Using 'try' vs. 'if' in Python


Is there a rationale to decide which one of try or if constructs to use, when testing variable to have a value?

For example, there is a function that returns either a list or doesn’t return a value. I want to check result before processing it. Which of the following would be more preferable and why?

result = function();
if (result):
    for r in result:
        #process items


result = function();
    for r in result:
        # Process items
except TypeError:

Related discussion:

Checking for member existence in Python

Asked By: artdanil



Your second example is broken – the code will never throw a TypeError exception since you can iterate through both strings and lists. Iterating through an empty string or list is also valid – it will execute the body of the loop zero times.

Answered By: Dave Kirby

Generally, the impression I’ve gotten is that exceptions should be reserved for exceptional circumstances. If the result is expected never to be empty (but might be, if, for instance, a disk crashed, etc), the second approach makes sense. If, on the other hand, an empty result is perfectly reasonable under normal conditions, testing for it with an if statement makes more sense.

I had in mind the (more common) scenario:

# keep access counts for different files
# got a filename somehow
if filename not in file_counts:

instead of the equivalent:

except KeyError:
Answered By: Managu

You often hear that Python encourages EAFP style (“it’s easier to ask for forgiveness than permission”) over LBYL style (“look before you leap”). To me, it’s a matter of efficiency and readability.

In your example (say that instead of returning a list or an empty string, the function were to return a list or None), if you expect that 99 % of the time result will actually contain something iterable, I’d use the try/except approach. It will be faster if exceptions really are exceptional. If result is None more than 50 % of the time, then using if is probably better.

To support this with a few measurements:

>>> import timeit
>>> timeit.timeit(setup="a=1;b=1", stmt="a/b") # no error checking
>>> timeit.timeit(setup="a=1;b=1", stmt="try:n a/bnexcept ZeroDivisionError:n pass")
>>> timeit.timeit(setup="a=1;b=0", stmt="try:n a/bnexcept ZeroDivisionError:n pass")
>>> timeit.timeit(setup="a=1;b=1", stmt="if b!=0:n a/b")
>>> timeit.timeit(setup="a=1;b=0", stmt="if b!=0:n a/b")

So, whereas an if statement always costs you, it’s nearly free to set up a try/except block. But when an Exception actually occurs, the cost is much higher.


  • It’s perfectly OK (and “pythonic”) to use try/except for flow control,
  • but it makes sense most when Exceptions are actually exceptional.

From the Python docs:


Easier to ask for forgiveness than
permission. This common Python coding
style assumes the existence of valid
keys or attributes and catches
exceptions if the assumption proves
false. This clean and fast style is
characterized by the presence of many
try and except statements. The
technique contrasts with the LBYL
style common to many other languages
such as C.

Answered By: Tim Pietzcker

Your function should not return mixed types (i.e. list or empty string). It should return a list of values or just an empty list. Then you wouldn’t need to test for anything, i.e. your code collapses to:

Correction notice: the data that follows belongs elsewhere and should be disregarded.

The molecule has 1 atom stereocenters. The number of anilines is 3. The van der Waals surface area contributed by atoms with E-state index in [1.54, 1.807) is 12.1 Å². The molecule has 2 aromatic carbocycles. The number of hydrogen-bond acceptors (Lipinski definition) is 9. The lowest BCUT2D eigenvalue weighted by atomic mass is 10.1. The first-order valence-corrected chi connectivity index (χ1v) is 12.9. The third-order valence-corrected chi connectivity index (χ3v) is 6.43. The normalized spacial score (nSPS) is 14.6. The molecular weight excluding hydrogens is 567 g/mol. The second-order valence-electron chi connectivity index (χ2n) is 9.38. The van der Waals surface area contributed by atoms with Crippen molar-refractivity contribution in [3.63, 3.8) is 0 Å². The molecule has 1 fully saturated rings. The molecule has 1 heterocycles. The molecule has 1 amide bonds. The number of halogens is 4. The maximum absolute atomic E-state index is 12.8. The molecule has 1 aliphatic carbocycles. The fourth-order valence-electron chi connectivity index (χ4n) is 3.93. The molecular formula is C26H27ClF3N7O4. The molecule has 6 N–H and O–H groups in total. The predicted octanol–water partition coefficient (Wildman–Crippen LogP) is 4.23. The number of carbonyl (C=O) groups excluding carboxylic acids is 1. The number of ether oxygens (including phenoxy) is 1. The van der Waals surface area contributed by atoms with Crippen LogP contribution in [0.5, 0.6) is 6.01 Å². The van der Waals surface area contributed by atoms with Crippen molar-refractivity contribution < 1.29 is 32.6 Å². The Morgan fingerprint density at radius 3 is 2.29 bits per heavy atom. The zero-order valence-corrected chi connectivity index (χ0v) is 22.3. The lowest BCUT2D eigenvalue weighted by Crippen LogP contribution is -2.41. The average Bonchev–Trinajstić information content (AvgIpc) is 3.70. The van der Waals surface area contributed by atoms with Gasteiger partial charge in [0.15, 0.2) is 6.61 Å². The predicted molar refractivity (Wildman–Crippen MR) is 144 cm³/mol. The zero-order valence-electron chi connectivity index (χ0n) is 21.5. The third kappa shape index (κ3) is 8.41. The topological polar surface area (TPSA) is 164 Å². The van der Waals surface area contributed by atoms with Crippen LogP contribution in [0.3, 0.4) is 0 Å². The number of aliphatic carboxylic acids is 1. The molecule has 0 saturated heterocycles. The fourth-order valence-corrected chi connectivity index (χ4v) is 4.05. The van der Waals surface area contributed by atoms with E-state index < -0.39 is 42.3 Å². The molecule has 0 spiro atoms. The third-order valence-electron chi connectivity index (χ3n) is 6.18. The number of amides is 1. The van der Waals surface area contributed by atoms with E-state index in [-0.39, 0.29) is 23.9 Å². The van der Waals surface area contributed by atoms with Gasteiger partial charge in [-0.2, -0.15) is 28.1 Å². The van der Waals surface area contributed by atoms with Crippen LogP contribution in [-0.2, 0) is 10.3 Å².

for r in function():
    # process items
Answered By: Brandon

As a general rule of thumb, you should never use try/catch or any exception handling stuff to control flow. Even though behind the scenes iteration is controlled via the raising of StopIteration exceptions, you still should prefer your first code snippet to the second.

Answered By: ilowe

Please ignore my solution if the code I provide is not obvious at first glance and you have to read the explanation after the code sample.

Can I assume that the “no value returned” means the return value is None? If yes, or if the “no value” is False boolean-wise, you can do the following, since your code essentially treats “no value” as “do not iterate”:

for r in function() or ():
    # process items

If function() returns something that’s not True, you iterate over the empty tuple, i.e. you don’t run any iterations. This is essentially LBYL.

Answered By: tzot

Which of the following would be more preferable and why?

Look Before You Leap is preferable in this case. With the exception approach, a TypeError could occur anywhere in your loop body and it’d get caught and thrown away, which is not what you want and will make debugging tricky.

(I agree with Brandon Corfman though: returning None for ‘no items’ instead of an empty list is broken. It’s an unpleasant habit of Java coders that should not be seen in Python. Or Java.)

Answered By: bobince

As far as the performance is concerned, using try block for code that normally
doesn’t raise exceptions is faster than using if statement everytime. So, the decision depends on the probability of excetional cases.

Answered By: grayger

bobince wisely points out that wrapping the second case can also catch TypeErrors in the loop, which is not what you want. If you do really want to use a try though, you can test if it’s iterable before the loop

result = function();
    it = iter(result)
except TypeError:
    for r in it:
        #process items

As you can see, it’s rather ugly. I don’t suggest it, but it should be mentioned for completeness.

Answered By: AFoglia
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